The coup-de-grâce, though, is the lunatic nonchalance that Buñuel brings to the film’s structure. He violates narrative rules and convolutes the flow of his film as though he literally could not be made to care whether or not he brings his characters safely to a conclusion. (A recurring motif in the film – footage of the cast strolling without destination down a dirt road in the middle of nowhere – echoes this.) Dream sequences – sometimes achingly funny – punctuate the narrative with utter unpredictability. (Unpredictable, that is, unless Buñuel chooses to announce that he’s shutting the film down for that purpose; in one scene a soldier interrupts a dinner to request of his superior that he be allowed to relate an interesting dream he had the night before to a crowd of 30 or 40 strangers.) Mapping the dream-within-a-dream plot of the second half of The Discreet Charm of the Bourgeoisie would seem to indicate anarchy, as though Buñuel changed directions at his whim. In reality it's part of a casual formal genius that occurs only very rarely in films, blooming like magic amidst the rambling of The Bank Dick or the irrational velocity of Eraserhead.
As mentioned above, Buñuel, in his 80s, had softened his viciousness for his pet victims into a biting comic derision. But that's not to say that he lets them off the hook. His bishop in The Discreet Charm of the Bourgeoisie becomes a murderer (Buñuel has always maintained that the church kills), the military is shown to be under the command of a pot-smoking clown, and Buñuel aptly makes the point that the unconcern of the voracious, groomed monsters whose story he tells – these same people who become outraged when inconvenienced in their pursuit of roast duck or melon – results in death and horror for less privileged people throughout the world.
At Alliance Française on Friday, March 20: Pierrot le fou / Pierrot Goes Wild / Crazy Pete (1965) by Jean-Luc Godard – 110 mins – France/ Italy, Crime/ Drama. English subtitles. Generally favorable reviews: 73 out of 100.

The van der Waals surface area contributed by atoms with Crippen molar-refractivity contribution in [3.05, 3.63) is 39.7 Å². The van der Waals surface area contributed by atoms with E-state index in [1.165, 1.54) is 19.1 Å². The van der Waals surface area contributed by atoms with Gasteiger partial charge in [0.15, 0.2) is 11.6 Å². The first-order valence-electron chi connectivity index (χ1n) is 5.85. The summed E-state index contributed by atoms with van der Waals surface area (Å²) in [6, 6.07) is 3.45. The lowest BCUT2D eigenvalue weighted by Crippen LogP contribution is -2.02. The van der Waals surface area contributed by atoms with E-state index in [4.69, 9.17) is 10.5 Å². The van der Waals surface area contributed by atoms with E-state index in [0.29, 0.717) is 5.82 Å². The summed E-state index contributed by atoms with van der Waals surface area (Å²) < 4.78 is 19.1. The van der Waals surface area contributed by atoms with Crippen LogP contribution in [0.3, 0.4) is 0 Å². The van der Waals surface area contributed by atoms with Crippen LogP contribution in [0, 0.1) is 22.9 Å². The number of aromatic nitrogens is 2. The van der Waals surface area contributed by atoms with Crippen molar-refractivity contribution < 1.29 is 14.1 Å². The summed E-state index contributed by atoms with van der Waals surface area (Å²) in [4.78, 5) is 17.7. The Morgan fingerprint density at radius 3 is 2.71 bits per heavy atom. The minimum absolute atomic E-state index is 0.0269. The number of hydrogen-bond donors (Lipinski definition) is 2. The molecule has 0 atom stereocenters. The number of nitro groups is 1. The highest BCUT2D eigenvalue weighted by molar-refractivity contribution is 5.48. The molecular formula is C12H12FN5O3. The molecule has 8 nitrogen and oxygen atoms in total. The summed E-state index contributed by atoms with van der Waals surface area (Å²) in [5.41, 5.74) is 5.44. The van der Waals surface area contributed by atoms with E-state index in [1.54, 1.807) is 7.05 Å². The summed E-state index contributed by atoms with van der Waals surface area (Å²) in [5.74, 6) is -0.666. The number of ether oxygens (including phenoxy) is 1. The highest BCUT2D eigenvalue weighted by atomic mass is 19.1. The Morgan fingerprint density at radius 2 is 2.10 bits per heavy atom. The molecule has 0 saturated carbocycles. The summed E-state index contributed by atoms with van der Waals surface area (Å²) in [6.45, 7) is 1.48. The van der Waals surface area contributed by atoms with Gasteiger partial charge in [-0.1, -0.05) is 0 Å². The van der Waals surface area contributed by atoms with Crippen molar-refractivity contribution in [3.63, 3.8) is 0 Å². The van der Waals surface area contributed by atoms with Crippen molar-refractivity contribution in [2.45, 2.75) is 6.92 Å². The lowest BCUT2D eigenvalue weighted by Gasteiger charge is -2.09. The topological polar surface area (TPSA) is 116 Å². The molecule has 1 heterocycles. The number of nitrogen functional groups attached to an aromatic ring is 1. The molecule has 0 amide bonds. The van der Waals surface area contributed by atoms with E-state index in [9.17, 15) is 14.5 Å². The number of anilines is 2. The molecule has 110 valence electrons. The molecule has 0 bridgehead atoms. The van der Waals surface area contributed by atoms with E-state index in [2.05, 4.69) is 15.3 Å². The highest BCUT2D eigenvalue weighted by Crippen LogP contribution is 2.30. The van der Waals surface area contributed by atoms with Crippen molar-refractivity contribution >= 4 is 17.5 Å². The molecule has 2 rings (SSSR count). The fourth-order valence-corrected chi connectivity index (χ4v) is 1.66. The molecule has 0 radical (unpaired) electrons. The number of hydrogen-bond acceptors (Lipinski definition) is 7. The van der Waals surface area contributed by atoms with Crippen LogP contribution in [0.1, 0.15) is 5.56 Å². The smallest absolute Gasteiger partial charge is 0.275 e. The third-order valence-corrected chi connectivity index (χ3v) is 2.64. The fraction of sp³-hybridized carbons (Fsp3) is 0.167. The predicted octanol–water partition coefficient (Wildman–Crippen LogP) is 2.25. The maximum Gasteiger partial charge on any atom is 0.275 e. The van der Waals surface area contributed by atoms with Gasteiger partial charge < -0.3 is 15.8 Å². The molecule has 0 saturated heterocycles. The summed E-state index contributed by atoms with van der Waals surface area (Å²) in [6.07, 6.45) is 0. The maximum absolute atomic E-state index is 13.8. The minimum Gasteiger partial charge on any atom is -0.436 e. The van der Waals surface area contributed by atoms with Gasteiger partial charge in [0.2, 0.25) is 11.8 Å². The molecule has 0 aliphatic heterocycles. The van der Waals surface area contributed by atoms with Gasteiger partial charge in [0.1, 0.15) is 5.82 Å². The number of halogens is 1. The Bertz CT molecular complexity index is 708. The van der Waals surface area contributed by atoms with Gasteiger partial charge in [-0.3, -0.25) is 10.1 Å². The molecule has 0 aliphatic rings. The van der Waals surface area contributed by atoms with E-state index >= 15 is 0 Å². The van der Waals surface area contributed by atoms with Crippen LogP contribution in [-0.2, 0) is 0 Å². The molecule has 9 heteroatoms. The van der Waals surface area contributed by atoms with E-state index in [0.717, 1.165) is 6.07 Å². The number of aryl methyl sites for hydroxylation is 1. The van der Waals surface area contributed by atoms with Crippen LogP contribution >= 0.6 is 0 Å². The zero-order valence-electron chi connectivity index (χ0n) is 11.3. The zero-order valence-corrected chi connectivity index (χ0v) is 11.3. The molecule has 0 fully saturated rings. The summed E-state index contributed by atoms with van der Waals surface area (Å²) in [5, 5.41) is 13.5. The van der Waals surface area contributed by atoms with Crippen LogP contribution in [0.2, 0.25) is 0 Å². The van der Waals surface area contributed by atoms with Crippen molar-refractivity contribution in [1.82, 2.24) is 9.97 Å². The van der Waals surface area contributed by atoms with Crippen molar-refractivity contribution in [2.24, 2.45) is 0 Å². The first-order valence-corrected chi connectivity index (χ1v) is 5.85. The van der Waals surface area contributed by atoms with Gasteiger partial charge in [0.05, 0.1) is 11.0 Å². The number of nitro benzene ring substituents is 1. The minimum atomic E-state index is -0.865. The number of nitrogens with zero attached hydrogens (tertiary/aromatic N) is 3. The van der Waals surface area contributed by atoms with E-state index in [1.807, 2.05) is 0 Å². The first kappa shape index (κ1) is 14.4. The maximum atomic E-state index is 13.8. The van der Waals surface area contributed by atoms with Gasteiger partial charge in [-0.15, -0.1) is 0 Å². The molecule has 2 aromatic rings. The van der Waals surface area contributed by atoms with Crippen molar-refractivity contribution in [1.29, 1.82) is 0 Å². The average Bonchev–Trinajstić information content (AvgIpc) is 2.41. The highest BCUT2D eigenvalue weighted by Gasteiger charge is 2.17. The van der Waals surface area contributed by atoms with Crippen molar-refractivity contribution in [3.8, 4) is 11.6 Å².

With Jean-Paul Belmondo, Anna Karina, Dirk Sanders, Graziella Galvani, Raymond Devos.
Ferdinand meets an old love, Marianne. But at her place, they fall upon a cumbersome corpse. They then decide to flee the killers through France to an island where they might be safe… One of Jean-Paul Belmondo’s best roles in this “Nouvelle Vague” film.
– Alliance description
Pierrot (Jean-Paul Belmondo) escapes his boring society and travels from Paris to the Mediterranean Sea with Marianne, a girl chased by hit-men from Algeria. They lead an unorthodox life, always on the run.
TV Guide: Pierrot le fou was Godard's tenth film in six years (not including four sketches that he contributed to compilation films) and perhaps the first to contain all the elements that have been called "Godardian." He combined everything that came before--the romanticism of Breathless, the inner monologue externalized in Le Petit soldat, the structural division of My Life to Live, and the epic odyssey of Contempt--with the linguistic diary format that would overpower some of his later films.
Working from the outline provided by Lionel White's novel Obsession, Godard was able to proceed without a script and create what he called "a completely spontaneous film." Spontaneous or not, Pierrot le fou is arguably one of the few Godard pictures to have the desired balance of romance, adventure, violence, and humor on one side, and philosophy, literary and cinematic allusion, and Brechtian distancing on the other.
The film was lensed quickly in May, June, and July 1965 and then edited even more rapidly for a showing at the Venice Film Festival at the end of August.
At Alliance Française on Friday, March 27: 13 m² / 13m2 (2007) by Barthélémy Grossmann – 84 mins – France Crime/ Drama/ Thriller. Black and white. English subtitles. Reviews: Universal acclaim: 82 out of 100.
With Barthélémy Grossmann, Youssef Hajdi, Thierry Lhermitte, Lucien Jean-Baptiste.
Jose is looking for a way out of his small time banlieue deals. When he overhears a conversation between his girlfriend and his step-brother, he might just have found a very lucrative way. Together with his two best friends, he decides to attack an armored vehicle, full of cash. But everything goes wrong and they're forced into hiding, in a 13 square meters bunker. There, they will have to test their friend-ship, their motivations, as every move outside triggers even more paranoia...
– Alliance description
A first-time directing effort by actor Barthélémy Grossmann, who also wrote the script. After the hold-up of an armored lorry, José, Farouk, and Réza take refuge in a hideout measuring 13m². Shut away with the money and a tarnished conscience, the relationships and personalities of the three friends are revealed with the passing lies and conflicts that this oppressive situation triggers. Each excursion into the real world from now on presents a threat. Will they manage to overcome their fate and make a fresh start?